My main blog is a general one appropriately entitled ‘Rambles from my Chair’. It rambles from being a diary to a reminiscence about things in the sixties or a cute baby animal I heard about being born in a zoo or maybe a brief note on an animal becoming extinct, a book review, or a recipe for fruit juice. I try to avoid politics and religion though the history of the occasional Saint’s Day might get a mention or I might comment about the badger cull. I try to keep it suitable for all ages and all backgrounds and, most of all I try not to offend people. I don’t see it as part of my job to denigrate anyone (though I did once have a serious go at the American politician Sarah Palin) or put down any particular race, colour, creed, etc.. After all, why should I consider my views in that regard to be of interest to others or more worthy of being heard.
By contrast some people write political blogs while others show the depth of their devotion to their religion. Some of these can be interesting, simply because they are so informative or so well written that their style appeals. Or they may be accompanied by photos that are excellent. I can happily live with these so long as the person doesn’t work too hard telling me off if I’m not a believer. I like them to offer me the same courtesy I offer them by not denigrating anyone who is not of their way of thinking.
So that is the basic concept of a blog and its posts. The blogger may post as frequently or infrequently as they wish but in most cases there is a comment box. In that ‘visitors’ to the blog are invited to make a comment. It is not compulsory and many visitors leave no trace of having been on the blog except as a statistic. (One can check how many visitors a particular post had, etc.) . Others, like myself, tend to comment on every visit so that the person is rewarded for the effort of writing, to make our views known, to answer a question of theirs (I love identifying people’s insect and animal photos), to relate a similar or dissimilar experience, or simply to say how interesting the information in their post has been or how beautiful the photos. Sometimes a comment will invite a reply and a mini-correspondence develops beneath the post itself.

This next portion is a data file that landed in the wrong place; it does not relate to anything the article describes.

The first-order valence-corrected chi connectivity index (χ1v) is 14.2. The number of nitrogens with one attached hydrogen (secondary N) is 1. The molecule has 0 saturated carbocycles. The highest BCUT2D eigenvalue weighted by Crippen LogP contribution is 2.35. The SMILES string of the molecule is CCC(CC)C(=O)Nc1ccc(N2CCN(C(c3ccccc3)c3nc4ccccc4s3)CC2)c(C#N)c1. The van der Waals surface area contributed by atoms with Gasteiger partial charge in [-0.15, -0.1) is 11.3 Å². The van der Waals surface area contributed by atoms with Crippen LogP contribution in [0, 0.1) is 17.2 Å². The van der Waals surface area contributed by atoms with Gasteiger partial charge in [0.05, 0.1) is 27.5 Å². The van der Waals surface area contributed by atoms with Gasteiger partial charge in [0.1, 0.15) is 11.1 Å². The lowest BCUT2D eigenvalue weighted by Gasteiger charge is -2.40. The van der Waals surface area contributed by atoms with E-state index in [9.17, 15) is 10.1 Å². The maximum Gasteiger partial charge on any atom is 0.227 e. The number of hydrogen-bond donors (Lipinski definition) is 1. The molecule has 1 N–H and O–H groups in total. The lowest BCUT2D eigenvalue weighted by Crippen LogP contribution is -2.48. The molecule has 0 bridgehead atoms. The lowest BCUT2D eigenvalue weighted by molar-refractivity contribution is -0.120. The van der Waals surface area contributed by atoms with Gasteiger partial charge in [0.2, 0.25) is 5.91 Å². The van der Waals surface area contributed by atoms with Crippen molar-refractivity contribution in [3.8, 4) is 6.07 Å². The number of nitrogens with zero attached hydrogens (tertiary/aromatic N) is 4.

As you will notice if you visit a blog there are often two columns – the main posting one and a side-bar. This side-bar can be used for all sorts of purposes. Most people include in it a lead to their profile (a description as brief or as complex as they like about themselves). There is usually a search engine which searches that particular blog for keywords. Some people include links to their favourite blogs or blogs done by other members of their family. Depending upon which server hosts the blog – most of mine are on Google’s Blogger (identified by the word blogspot in the address) – one may also list one’s followers. These are the people who have chosen to be notified on their blog ‘dashboard’ or ‘reader’ when you make a new post. In many cases the sidebar also allows you to subscribe to be notified by e-mail when a person posts, though the e-mail is a bit slow to be sent. There might also be advertising – either organised by Google or done privately (I advertise a friend’s vintage store), links to the titles of earlier posts, a link to one’s Facebook page or some other social network (if one has one). Indeed one can use the sidebar for almost anything.
Only when I’d finished did I realise the length of my answer but I thought – well you did ask!!!